garlic for dogs

Does Garlic for Dogs Deserve its Bad Reputation?

Over the years, garlic for dogs has somehow gained this terrible reputation. Ask most pet parents what foods dogs absolutely can’t eat and you’re almost sure to hear these 4:

  • onions
  • grapes
  • chocolate
  • garlic

And while the first 3 are definite no-nos, how did garlic end up on the list?? Here are Farm Dog we’re huge fans of all types of herbs and foods. And garlic? Yes, it is on our list of beloved foods. 

We’ll get to the many reasons we feed it, plus easy tips and recommended amounts for feeding, but first, let’s talk about how it came to be on that list of forbidden foods…

How Garlic Got its Bad Name?

Does garlic have its risks? Yes, there are a few warnings that come with garlic. But in general? If you dog eats a piece of garlic, do you need to rush to the vet? 

Yes, too much garlic can harm your dog. “Too much” applies to all herbs. The only difference between help and harm is dosage. If used properly, garlic offers a myriad of health and disease preventing benefits. 

Research based evidence of garlic’s toxicity is based on excessive and lethal doses of garlic as well as variant extracts and methodology. In one study, researchers used an equivalent of four full heads of garlic, or 60 cloves, and administered them to a 75 pound dog. This was definitely an overdose!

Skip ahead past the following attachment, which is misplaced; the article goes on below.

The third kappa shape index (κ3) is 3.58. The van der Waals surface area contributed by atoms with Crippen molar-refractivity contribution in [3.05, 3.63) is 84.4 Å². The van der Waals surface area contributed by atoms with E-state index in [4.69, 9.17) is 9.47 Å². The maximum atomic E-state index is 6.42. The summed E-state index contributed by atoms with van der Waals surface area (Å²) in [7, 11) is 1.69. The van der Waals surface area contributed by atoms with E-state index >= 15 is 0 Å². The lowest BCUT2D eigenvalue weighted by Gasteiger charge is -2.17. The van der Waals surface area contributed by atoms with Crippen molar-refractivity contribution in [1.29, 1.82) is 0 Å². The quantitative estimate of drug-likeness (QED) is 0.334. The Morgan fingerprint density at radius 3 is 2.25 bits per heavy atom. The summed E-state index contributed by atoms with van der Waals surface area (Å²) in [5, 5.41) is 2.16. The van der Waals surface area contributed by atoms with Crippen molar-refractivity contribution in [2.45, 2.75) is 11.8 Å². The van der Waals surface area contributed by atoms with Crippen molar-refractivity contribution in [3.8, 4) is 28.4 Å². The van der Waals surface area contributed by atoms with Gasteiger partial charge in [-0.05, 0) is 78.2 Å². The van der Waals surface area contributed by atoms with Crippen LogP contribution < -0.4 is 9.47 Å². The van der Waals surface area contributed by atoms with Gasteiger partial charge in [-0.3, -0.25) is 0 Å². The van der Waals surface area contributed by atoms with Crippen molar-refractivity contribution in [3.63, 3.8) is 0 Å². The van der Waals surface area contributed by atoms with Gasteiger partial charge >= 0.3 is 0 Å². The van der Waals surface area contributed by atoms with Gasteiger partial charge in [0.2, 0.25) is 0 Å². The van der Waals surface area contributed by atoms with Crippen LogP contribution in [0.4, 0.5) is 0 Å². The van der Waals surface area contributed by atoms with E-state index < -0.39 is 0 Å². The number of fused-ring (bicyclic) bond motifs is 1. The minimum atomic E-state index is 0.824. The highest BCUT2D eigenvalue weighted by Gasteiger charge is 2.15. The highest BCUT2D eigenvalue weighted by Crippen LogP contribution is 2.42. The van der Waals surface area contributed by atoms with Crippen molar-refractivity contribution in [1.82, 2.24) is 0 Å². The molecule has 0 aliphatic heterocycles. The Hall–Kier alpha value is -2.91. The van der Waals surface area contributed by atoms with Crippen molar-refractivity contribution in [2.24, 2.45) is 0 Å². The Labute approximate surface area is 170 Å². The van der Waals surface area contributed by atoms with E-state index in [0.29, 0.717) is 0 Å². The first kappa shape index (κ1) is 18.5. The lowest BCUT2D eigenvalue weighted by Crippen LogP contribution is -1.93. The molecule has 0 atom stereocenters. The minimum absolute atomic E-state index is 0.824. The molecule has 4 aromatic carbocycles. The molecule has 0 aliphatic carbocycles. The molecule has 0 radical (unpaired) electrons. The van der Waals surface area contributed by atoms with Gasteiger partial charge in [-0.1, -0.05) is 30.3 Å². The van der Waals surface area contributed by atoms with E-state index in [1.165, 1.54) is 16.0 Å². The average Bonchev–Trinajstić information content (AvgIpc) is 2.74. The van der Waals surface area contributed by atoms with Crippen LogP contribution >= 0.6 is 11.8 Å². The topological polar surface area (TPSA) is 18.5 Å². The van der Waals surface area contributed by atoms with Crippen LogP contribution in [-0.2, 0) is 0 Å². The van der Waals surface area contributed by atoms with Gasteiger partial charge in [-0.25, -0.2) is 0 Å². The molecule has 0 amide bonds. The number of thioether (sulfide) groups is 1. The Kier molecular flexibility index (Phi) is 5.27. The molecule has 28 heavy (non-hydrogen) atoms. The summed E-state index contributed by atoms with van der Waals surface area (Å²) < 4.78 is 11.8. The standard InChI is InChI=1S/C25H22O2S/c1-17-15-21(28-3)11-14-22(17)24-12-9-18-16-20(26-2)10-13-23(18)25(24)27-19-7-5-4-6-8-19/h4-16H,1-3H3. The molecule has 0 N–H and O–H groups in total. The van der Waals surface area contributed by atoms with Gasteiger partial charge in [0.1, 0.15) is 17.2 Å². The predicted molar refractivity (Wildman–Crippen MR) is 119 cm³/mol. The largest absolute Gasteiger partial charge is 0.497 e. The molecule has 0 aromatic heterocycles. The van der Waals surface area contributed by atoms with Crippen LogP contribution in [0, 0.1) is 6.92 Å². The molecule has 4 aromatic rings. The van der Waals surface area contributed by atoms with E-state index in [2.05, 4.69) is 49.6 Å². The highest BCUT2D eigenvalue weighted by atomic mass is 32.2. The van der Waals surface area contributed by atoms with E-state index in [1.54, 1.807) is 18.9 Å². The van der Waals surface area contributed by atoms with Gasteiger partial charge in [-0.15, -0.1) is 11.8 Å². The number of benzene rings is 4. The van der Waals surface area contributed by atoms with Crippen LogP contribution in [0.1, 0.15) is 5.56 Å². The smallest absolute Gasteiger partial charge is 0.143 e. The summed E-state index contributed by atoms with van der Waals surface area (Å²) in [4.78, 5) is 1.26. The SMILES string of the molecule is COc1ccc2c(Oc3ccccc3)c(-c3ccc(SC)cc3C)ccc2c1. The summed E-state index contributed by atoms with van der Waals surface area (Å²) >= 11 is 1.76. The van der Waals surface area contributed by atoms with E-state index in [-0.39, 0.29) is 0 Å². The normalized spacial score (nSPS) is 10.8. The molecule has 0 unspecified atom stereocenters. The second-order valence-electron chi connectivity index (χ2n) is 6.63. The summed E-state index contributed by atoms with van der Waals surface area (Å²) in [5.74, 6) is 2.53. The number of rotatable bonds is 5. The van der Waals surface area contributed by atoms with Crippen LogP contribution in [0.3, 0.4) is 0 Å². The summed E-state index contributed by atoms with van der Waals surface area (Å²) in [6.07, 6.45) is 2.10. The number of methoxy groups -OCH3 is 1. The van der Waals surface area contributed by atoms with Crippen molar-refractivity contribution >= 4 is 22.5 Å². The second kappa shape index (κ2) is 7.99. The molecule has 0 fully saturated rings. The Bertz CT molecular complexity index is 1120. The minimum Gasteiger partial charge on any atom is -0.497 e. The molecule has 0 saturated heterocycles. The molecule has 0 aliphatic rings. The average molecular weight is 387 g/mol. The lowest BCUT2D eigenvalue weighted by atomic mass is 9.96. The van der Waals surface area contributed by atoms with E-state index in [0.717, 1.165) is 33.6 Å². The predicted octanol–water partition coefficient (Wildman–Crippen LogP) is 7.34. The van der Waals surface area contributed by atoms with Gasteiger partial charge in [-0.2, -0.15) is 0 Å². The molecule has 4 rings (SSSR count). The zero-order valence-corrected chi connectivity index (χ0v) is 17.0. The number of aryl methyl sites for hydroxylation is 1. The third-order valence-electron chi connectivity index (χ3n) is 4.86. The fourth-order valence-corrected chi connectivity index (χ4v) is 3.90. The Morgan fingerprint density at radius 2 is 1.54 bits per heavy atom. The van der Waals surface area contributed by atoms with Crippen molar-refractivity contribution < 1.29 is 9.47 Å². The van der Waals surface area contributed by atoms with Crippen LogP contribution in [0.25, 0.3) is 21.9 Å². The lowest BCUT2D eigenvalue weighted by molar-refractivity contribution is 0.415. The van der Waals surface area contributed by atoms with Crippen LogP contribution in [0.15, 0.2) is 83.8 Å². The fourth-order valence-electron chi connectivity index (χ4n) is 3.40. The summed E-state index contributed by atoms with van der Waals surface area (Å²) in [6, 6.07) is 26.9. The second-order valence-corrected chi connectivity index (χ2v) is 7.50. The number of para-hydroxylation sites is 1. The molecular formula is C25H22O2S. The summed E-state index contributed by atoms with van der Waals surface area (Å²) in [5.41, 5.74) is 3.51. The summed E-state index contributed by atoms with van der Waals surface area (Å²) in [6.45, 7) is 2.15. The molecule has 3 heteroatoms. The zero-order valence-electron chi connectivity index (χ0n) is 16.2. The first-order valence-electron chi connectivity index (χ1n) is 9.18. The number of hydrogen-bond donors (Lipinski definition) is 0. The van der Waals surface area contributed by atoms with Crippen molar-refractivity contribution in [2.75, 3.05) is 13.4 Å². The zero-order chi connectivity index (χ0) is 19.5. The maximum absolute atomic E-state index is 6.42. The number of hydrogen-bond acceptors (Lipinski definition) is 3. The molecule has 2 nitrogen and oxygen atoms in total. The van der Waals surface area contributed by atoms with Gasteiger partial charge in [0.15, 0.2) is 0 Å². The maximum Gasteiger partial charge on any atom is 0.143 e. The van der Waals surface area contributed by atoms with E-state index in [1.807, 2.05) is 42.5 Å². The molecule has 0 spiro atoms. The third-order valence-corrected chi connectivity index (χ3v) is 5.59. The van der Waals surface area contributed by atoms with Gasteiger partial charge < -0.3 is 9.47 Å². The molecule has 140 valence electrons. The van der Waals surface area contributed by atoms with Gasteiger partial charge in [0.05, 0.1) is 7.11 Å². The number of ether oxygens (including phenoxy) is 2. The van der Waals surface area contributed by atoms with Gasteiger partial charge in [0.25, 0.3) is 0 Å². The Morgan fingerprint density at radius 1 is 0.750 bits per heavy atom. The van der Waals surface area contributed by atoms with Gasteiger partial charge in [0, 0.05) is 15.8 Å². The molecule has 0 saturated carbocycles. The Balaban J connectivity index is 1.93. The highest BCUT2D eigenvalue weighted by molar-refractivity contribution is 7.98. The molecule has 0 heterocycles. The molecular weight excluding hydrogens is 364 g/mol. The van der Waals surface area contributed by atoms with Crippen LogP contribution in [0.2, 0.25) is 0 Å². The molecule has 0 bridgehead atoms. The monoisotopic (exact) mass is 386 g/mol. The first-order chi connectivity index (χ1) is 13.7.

I think if I ate 60 cloves of garlic I would need a new stomach lining or my stomach pumped.

So, while a lot of garlic is problematic, smaller doses are not.

That said…


As far as specific warnings, here’s what you need to know. Certain dog breeds have  genetically predisposed garlic sensitivities. They include: Akitas and Shiba Inus. These two breeds are sensitive to “hemolysis,” also referred to as Heinz Body hemoytic anemia. It’s a serious condition and reason for concern. Thiosulfates and N-propyl disulphide found in garlic break down red blood cells causing oxidation and early cell death. Thiosulfates are also found in chives, onions, and shallots.  

If you suspect a breed issue or your dog might be garlic sensitive you can do genetic testing or talk to your holistic vet. If you’re feeding garlic and your dog has any of the symptoms below, see your vet immediately. 

Signs of Heinz Body Anemia 

  • diarrhea
  • dark urine
  • decreased appetite
  • jaundice
  • lethargy
  • pale gums
  • rapid heart beat
  • labored breathing

Other Warnings:

  1. Puppies (6 months and under) don’t produce enough red blood cells for garlic processing. This is especially true of puppies two months and under. Pregnant or lactating dogs should also avoid garlic. 
  2. Sometimes, garlic can cause digestive upset as it’s warming, contains sulphur and fructans. Fructans irritate dogs with gut inflammation, irritable bowel disease, and leaky gut. This usually happens when fructans ferment in the small intestine resulting in gas and constipation. 
  3. Garlic can interact with pharmaceuticals like antacids, blood thinners, chemotherapy, heart medications, immune suppressants, and insulin. If you have any questions or concerns about using garlic alongside pharmaceuticals or specific conditions, speak with your holistic vet.